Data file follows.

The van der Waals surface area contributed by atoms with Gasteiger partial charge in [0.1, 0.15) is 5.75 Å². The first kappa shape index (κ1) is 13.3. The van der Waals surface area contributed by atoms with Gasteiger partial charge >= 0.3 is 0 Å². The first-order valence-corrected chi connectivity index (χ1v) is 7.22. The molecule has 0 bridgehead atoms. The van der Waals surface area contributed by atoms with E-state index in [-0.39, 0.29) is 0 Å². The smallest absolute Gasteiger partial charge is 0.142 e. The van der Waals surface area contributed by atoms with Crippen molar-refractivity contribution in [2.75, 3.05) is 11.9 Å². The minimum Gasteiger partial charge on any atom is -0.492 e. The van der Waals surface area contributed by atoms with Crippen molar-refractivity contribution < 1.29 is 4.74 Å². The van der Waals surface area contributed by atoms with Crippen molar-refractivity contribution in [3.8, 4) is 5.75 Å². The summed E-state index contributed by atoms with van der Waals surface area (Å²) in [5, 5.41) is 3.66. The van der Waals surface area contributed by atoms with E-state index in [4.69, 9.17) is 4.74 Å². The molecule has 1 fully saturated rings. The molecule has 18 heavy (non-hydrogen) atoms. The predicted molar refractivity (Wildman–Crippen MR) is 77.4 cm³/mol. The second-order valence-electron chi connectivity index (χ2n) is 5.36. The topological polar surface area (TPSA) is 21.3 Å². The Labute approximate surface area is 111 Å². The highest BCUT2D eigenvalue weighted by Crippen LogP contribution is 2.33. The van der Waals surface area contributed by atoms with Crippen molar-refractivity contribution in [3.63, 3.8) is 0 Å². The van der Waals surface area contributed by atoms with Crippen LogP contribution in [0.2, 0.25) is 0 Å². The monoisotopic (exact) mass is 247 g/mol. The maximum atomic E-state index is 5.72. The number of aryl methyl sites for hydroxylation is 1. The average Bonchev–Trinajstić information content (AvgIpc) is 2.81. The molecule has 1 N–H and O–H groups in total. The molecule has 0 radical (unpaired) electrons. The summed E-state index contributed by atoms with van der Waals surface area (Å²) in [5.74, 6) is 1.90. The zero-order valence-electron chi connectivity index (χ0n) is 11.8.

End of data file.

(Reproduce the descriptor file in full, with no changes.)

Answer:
The van der Waals surface area contributed by atoms with Gasteiger partial charge in [0.1, 0.15) is 5.75 Å². The first kappa shape index (κ1) is 13.3. The van der Waals surface area contributed by atoms with Gasteiger partial charge >= 0.3 is 0 Å². The first-order valence-corrected chi connectivity index (χ1v) is 7.22. The molecule has 0 bridgehead atoms. The van der Waals surface area contributed by atoms with E-state index in [-0.39, 0.29) is 0 Å². The smallest absolute Gasteiger partial charge is 0.142 e. The van der Waals surface area contributed by atoms with Crippen molar-refractivity contribution in [2.75, 3.05) is 11.9 Å². The minimum Gasteiger partial charge on any atom is -0.492 e. The van der Waals surface area contributed by atoms with Crippen molar-refractivity contribution < 1.29 is 4.74 Å². The van der Waals surface area contributed by atoms with Crippen molar-refractivity contribution in [3.8, 4) is 5.75 Å². The summed E-state index contributed by atoms with van der Waals surface area (Å²) in [5, 5.41) is 3.66. The van der Waals surface area contributed by atoms with E-state index in [4.69, 9.17) is 4.74 Å². The molecule has 1 fully saturated rings. The molecule has 18 heavy (non-hydrogen) atoms. The predicted molar refractivity (Wildman–Crippen MR) is 77.4 cm³/mol. The second-order valence-electron chi connectivity index (χ2n) is 5.36. The topological polar surface area (TPSA) is 21.3 Å². The Labute approximate surface area is 111 Å². The highest BCUT2D eigenvalue weighted by Crippen LogP contribution is 2.33. The van der Waals surface area contributed by atoms with Crippen molar-refractivity contribution in [3.63, 3.8) is 0 Å². The van der Waals surface area contributed by atoms with Crippen LogP contribution in [0.2, 0.25) is 0 Å². The monoisotopic (exact) mass is 247 g/mol. The maximum atomic E-state index is 5.72. The number of aryl methyl sites for hydroxylation is 1. The average Bonchev–Trinajstić information content (AvgIpc) is 2.81. The molecule has 1 N–H and O–H groups in total. The molecule has 0 radical (unpaired) electrons. The summed E-state index contributed by atoms with van der Waals surface area (Å²) in [5.74, 6) is 1.90. The zero-order valence-electron chi connectivity index (χ0n) is 11.8.